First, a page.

BUSINESS DEVELOPMENT ACTIVITIES
REPURPOSING AN EXISTING DRUG TO TREAT COVID-19
Acute respiratory distress syndrome is the leading cause of death among COVID-19 patients. However, standardized therapies to alleviate respiratory distress in COVID-19 patients are lacking. To address this urgent need, Dr. Elena Netchiporouk, a researcher in the Infectious Diseases and Immunity in Global Health Program at the Research Institute of the McGill University Health Centre (RI‑MUHC), has spearheaded an innovative study to establish whether an existing drug can be repurposed to treat COVID-19 patients.
As a clinician-scientist in the Dermatology Division of the McGill University Health Centre (MUHC), Dr. Netchiporouk leveraged her knowledge of autoimmune diseases affecting the skin and speculated that one such treatment may be the key to successfully treating COVID-19 patients experiencing respiratory distress. To this end, she and her multidisciplinary team embarked on a clinical trial to test whether omalizumab, a drug approved to treat patients with severe asthma, represents a more effective way to treat hospitalized COVID-19 patients than the current standard of care.
Dr. Netchiporouk worked in close collaboration with the RI‑MUHC Business Development Office to secure financing for this innovative clinical trial. This collaborative venture has led to the acquisition of research funding from the Government of Quebec’s Ministère de l’Économie et de l’Innovation and the MUHC Foundation. Ultimately, this funding will permit the evolution of this potentially groundbreaking idea into a clinical reality.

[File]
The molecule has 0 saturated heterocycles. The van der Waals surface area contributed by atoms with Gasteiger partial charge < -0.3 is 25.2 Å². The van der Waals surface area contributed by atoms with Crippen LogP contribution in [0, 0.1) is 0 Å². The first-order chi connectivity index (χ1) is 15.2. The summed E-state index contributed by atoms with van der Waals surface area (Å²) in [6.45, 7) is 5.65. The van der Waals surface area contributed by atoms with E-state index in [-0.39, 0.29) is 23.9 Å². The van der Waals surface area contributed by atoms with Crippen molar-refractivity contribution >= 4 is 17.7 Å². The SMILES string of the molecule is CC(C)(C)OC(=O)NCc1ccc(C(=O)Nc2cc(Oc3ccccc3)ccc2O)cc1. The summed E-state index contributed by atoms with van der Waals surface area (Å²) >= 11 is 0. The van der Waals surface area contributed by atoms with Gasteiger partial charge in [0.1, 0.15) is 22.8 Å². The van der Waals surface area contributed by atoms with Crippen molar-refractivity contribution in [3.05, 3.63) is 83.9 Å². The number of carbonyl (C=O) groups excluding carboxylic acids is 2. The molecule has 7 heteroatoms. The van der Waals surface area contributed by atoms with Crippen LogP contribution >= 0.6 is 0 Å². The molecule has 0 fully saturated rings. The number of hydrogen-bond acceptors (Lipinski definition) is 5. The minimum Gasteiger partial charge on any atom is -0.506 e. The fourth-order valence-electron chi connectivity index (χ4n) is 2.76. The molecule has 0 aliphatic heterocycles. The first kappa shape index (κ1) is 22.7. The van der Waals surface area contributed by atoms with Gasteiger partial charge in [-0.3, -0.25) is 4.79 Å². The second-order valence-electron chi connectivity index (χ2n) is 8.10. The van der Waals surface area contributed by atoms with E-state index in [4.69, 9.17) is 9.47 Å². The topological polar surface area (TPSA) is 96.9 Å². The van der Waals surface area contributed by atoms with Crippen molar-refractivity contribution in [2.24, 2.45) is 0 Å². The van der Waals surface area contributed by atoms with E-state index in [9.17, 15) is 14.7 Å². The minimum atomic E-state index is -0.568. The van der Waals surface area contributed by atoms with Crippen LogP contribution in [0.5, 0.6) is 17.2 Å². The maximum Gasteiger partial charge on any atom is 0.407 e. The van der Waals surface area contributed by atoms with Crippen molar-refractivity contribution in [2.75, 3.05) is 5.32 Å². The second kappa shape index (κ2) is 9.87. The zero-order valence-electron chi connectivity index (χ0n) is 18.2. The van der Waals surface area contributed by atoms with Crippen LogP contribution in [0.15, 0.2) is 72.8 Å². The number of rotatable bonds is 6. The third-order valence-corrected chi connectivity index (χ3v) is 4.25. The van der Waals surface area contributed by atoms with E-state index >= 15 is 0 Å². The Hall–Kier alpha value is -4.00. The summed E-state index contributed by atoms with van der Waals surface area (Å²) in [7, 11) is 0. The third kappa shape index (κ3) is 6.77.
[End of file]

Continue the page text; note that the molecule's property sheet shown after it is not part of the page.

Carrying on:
DIGITAL THERAPY FOR EYESIGHT RESTORATION
Imagine a childhood disadvantaged by vision loss in one eye, where the standard treatment means wearing an eyepatch over your good eye in hopes of strengthening your weak eye. This is the reality for three to four per cent of the population who suffer from amblyopia, or lazy eye. Although the eyepatch shows some promise if used in childhood, it is a disorienting treatment riddled with adherence challenges and it has proven to be ineffective in adults.
Seeking to unravel the brain circuitry underlying amblyopia, Robert Hess, PhD, of the Brain Repair and Integrative Neuroscience (BRaIN) Program at the Research Institute of the McGill University Health Centre (RI-MUHC), has proposed a paradigm-shifting idea. “Perhaps vision loss is not driving the disease,” says the senior scientist, “but rather is the consequence of both eyes not properly working together.”
Encouraging “eye teamwork” results in superior visual improvements
Robert Hess’s research has established that encouraging “eye teamwork” results in superior visual improvements, with bigger real-world advantages, than just focussing on the weak eye. To put these findings to work, he and his McGill and BRaIN Program colleagues, Alex Baldwin, PhD, and Alexandre Reynaud, PhD, licensed their patent-protected work to a start-up company called Amblyotech, with the goal of developing a video game that could treat lazy eye in children and adults. As reported in 2018, this collaboration produced a version of the game Tetris that requires both eyes to work together. In the game, falling blocks are visible only to the weak eye, while spaces upon which the blocks land are visible only to the good eye.
In 2020 Novartis acquired Amblyotech, the first digital therapy in this pharmaceutical giant’s extensive therapeutic portfolio. Like traditional pharmacotherapies, digital therapies require rigorous clinical and regulatory testing. To facilitate the translation of this technology into a first-of-its-kind treatment for amblyopia patients, the RI‑MUHC Business Development and Contracts offices initiated discussions and negotiated research contracts, cultivating a successful collaborative relationship between Novartis and the RI-MUHC researchers.